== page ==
Charlotte and Rose’s menu included multiple bowls of meaty green-chile stew with sweet corn and equally hearty posole with red chile, whole pinto beans, and wedges of golden frybread for soaking up the juices. Platters of meatloaf were passed along with fried chicken, and a Jell-O salad studded with multicolored mini marshmallows was so ridiculously yummy I wanted to ask for thirds. Afterward came watermelon slices and fruit pies. My friend Norman Suazos, from Taos Pueblo, commented that these were Taos-style pies, which he could identify by the amount of crust and the raisin filling. Sure enough, Rose grew up on Taos Pueblo. I somehow resisted the frosted chocolate layer cake that was circulating at the other end of the dining room.


I shared the table with an architect, a fire marshal, and an aviation mechanic. Charlotte’s husband, an Isleta tribal judge, hadn’t been able to get away from work yet, but was expected that evening. Conversation included bits about everyone’s careers, extended families, upcoming elections, and ongoing concerns about getting enough rain and the water level of the Río. Everyone laughed about Charlotte’s “mistake” of grabbing blueberry Kool-Aid at the supermarket instead of the expected cherry. Someone mused that it would be easy to see who had dined here by the people wandering the village with blue lips.

These days, feast foods can include spaghetti, macaroni salad, and other pasta. Chicken enchilada casseroles are another favorite. The traditional Three Sisters of the Pueblo diet—corn, beans, and squash—remain at the heart of the meal, along with chile, which came north with the Spanish colonists and was readily adopted. Depending on the time of year, dinner might include a summer squash dish, calabacitas, and maybe slices of roasted pumpkin as the weather cools. A September feast day might feature more fresh green-chile preparations while a spring one, like San Felipe’s, relies more on the dried-red variety.

I asked Rose about the now-common broccoli-grape salad that pops up at feast days all around the state. Rose chuckled and told me, “You’re asking at the right place. I believe the salad was first the creation of a German chef who oversaw the San Felipe food service in the early days of our casino. All of us who worked in the food service loved the flavor and freshness. We started making it for every communal meal. It spread like crazy.”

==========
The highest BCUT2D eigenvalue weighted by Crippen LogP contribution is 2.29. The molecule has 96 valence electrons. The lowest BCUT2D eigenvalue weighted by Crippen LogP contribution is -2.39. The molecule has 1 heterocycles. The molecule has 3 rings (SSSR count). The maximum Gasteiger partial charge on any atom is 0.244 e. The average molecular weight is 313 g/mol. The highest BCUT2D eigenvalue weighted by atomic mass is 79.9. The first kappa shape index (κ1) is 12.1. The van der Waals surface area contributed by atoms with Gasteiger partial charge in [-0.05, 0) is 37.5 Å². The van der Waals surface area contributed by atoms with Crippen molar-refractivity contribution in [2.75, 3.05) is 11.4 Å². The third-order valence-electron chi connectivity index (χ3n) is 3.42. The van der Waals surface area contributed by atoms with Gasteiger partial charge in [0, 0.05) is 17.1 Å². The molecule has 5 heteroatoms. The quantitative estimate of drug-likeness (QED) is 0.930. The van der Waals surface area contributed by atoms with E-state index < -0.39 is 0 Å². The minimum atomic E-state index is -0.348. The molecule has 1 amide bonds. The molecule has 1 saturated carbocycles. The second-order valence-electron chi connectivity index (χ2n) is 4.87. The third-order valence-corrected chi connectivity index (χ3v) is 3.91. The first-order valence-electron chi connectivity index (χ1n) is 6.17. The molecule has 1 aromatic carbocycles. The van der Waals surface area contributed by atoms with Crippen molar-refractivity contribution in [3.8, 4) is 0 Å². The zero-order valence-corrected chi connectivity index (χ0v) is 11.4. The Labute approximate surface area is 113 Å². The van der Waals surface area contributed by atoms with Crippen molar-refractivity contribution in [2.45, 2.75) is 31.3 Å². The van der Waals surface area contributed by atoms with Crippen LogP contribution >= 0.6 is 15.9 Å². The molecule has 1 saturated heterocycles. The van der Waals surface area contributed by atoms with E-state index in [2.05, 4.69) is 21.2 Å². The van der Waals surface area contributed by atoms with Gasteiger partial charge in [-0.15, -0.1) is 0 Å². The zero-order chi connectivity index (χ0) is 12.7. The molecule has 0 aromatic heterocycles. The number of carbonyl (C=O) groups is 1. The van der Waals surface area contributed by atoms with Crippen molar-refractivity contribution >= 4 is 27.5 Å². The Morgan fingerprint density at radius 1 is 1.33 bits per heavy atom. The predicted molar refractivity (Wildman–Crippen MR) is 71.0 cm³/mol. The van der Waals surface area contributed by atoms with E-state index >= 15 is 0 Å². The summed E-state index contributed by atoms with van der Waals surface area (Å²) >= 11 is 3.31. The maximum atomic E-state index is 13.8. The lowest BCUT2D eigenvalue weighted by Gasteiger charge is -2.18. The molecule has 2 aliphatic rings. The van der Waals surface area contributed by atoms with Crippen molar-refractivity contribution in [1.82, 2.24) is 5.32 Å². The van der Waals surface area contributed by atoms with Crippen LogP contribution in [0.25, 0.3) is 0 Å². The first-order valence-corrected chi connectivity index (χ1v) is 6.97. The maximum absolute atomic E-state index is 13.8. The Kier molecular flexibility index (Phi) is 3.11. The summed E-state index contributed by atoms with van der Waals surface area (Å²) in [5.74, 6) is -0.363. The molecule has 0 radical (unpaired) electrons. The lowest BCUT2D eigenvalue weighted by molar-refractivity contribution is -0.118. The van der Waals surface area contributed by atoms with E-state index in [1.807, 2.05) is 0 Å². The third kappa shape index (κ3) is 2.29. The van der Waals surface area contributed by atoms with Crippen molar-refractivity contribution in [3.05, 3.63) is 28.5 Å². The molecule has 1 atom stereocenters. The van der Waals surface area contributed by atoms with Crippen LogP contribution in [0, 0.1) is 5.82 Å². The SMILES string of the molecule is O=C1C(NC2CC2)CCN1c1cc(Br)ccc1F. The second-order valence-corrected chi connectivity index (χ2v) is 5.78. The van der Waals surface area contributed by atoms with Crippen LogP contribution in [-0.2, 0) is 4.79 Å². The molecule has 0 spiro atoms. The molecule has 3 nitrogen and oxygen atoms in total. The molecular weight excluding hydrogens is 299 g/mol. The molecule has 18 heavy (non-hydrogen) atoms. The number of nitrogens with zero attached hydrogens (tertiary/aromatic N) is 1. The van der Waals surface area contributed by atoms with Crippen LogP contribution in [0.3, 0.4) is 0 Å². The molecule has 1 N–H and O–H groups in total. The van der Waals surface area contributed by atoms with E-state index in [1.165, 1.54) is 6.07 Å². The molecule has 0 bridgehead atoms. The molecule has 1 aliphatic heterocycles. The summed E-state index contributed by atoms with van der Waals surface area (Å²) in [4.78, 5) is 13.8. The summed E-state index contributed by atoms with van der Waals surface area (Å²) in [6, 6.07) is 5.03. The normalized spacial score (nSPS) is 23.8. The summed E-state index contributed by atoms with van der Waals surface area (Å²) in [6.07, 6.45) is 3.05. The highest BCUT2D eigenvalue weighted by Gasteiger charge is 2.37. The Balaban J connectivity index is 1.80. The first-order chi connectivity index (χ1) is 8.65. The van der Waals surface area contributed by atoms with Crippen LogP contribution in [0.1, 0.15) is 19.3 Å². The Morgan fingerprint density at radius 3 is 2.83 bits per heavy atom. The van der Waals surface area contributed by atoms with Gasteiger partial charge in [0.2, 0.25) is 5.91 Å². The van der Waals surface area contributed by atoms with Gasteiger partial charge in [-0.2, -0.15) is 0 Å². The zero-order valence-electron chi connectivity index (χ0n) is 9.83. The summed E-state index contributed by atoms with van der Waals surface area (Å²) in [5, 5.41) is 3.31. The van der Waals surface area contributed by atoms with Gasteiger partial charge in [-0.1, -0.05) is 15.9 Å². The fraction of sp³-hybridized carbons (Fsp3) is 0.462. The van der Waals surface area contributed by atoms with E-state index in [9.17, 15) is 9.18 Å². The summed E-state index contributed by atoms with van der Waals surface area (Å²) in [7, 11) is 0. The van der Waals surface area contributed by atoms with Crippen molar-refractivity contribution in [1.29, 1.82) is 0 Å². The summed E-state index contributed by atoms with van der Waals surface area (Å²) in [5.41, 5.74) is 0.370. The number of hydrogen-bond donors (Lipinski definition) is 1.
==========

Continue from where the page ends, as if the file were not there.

Before eating begins, a prayer is said, and a bit of food is thrown to the four winds, put in a sacred receptacle, or baked into the fire used to prepare it. The late artist Pablita Velarde explained it in the foreword to Marcia Keegan’s Southwest Indian Cookbook: “Since the spirits help to raise the food, it possesses great powers to heal the body and mind.” I think about a concluding bit of hospitality I’ve experienced at Acoma, where my friend Aleta “Tweety” Suazo always sends guests home with individual goody bags filled with fresh fruit and feast day cookies.

In the years since that first feast day at Laguna Pueblo, I’ve been able to regain my focus on the culinary offerings. However, I’ve learned that the greatest sustenance from a feast day comes from the sense of community, a heaping helping of hospitality, and celebration.


Francisco Vázquez de Coronado brought sheep into what is now New Mexico in 1540, and they have remained a major part of life here since, particularly among the Puebloans and Navajo. Both Native peoples make a stew similar to this, though traditionally they use mutton rather than lamb. Pueblo cooks often serve the stew on the annual feast day of their village. During high summer, you might want to switch out the posole for small sections of corn on the cob. It’s delicious either way. I based this specific version on one from Pueblo Indian Cookbook, edited by Phyllis Hughes and first published by the Museum of New Mexico Press in 1972. The tiny volume has remained in print continually since then, and has sold upward of 90,000 copies.

2 tablespoons lard or vegetable oil

1 large onion, chopped

2/3 cup chopped wild celery, or regular celery stalks with leaves

2 pounds boneless lamb shoulder, trimmed of surface fat and cut in ¾ to 1-inch cubes

Salt and freshly ground pepper

½ to 1 cup chopped roasted mild New Mexican green chile, preferably fresh or thawed frozen

1 teaspoon dried crumbled oregano, preferably Mexican, or more to taste

4 to 6 juniper berries, crushed

2 cups cooked posole, preferably, or hominy, or 2 large ears of not-too-sweet corn, cut through the cob into 1-inch-thick rounds